The other day, a friend from New Delhi involved Sheru in a discussion on Kashmir. He said that India was a great democracy and had grown considerably since independence as compared to Pakistan.
Sheru tried his best to keep his friend away from the sensitive issue. But he was not ready to listen. He felt sorry for the people of Kashmir, who, according to him had not reaped the fruits of Indian democracy like other Indian states.
Sheru could feel blood rushing into his ears but managed to keep calm.
But the friend from Delhi was in a strange mood. He invited trouble time and again, and finally Sheru’s patience ran out.
When Sheru began, his friend was not able to utter a single word.
Sheru told him that India was home to 43 per cent of the world’s malnourished children. Sheru also told him that 40 per cent of the population had no food to eat, no clothes to wear and no houses to live in. The friend appeared as if he had never come across such figures.
Yes, India can have the world’s biggest manure industry, Sheru told him. He looked pleased, not knowing what was coming.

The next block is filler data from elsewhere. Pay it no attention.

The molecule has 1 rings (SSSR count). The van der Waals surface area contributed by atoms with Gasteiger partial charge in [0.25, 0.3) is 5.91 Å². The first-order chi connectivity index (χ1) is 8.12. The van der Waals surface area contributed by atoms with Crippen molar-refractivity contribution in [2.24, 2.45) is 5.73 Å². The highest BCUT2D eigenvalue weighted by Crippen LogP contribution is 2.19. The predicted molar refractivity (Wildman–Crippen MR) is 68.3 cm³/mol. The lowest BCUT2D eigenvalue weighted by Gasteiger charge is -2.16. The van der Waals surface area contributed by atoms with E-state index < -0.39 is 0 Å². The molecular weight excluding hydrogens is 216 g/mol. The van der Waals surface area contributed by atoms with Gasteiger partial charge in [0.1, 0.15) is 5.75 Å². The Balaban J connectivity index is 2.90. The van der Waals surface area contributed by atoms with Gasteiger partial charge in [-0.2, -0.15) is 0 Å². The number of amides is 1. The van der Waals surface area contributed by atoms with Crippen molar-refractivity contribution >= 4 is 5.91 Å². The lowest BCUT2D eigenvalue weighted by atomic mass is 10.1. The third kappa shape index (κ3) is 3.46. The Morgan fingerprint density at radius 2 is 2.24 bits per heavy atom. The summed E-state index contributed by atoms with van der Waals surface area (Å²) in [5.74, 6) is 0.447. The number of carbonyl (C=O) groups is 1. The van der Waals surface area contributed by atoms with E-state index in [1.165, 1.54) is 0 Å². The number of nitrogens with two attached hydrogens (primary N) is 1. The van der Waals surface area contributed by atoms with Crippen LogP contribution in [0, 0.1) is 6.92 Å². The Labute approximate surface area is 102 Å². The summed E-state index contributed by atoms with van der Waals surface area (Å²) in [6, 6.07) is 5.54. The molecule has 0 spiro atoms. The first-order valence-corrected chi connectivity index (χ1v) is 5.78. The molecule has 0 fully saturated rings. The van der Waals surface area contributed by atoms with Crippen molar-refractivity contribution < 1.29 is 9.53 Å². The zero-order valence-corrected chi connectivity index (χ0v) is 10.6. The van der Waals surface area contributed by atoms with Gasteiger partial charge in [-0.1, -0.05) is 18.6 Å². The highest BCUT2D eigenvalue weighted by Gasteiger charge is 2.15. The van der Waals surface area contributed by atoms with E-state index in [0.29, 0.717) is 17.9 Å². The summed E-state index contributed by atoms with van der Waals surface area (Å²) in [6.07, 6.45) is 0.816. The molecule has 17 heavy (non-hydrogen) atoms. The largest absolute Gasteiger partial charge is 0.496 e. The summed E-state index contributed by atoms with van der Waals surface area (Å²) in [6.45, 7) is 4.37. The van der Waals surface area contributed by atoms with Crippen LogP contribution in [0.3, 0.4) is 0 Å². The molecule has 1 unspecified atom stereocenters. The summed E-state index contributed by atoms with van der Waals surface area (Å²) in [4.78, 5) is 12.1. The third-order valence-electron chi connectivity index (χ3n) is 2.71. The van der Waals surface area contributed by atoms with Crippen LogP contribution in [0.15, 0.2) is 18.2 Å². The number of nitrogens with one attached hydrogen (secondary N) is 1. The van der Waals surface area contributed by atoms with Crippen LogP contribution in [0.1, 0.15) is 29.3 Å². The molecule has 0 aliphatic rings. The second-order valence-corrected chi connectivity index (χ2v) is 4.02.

He was interested in details. Sheru did not want to add to his chagrin, but his friend was adamant.
So, reluctantly, Sheru went on.
According to a recent UN report, 650 million Indians defecate in the open because they have no latrines. If the nightsoil is collected and put to `proper use,’ India can turn out to be the biggest manure manufacturer in the world. All it has to do is to subject the ‘raw material’ to scientific decomposition.
If this is done, fertilizer prices will come down which can boost agricultural production. And once this happens, massive development will follow. This can go a long way in saving a large number of `not-so-precious’ lives across India.
Pertinent to mention here, 7000 people die of starvation every day in India. In other words, 25 lakh people die every year for want of food in a country that claims massive development.
Caught unprepared, the friend fell into a long silence.
Now he will wax eloquent on Pakistan, Sheru sensed him thinking.
But when Sheru launched into an equally pithy description of the sad state of affairs in Pakistan, his Indian friend was at his wit’s end.
“What, in the name of heaven, do you people want?”
“We want neither India nor Pakistan. We want the enforcement of our rights. We want the Government of India to fulfill its promises. We love Pakistan, but we do not hate India. We wish both these countries good luck. But we have every right to be on our own.”
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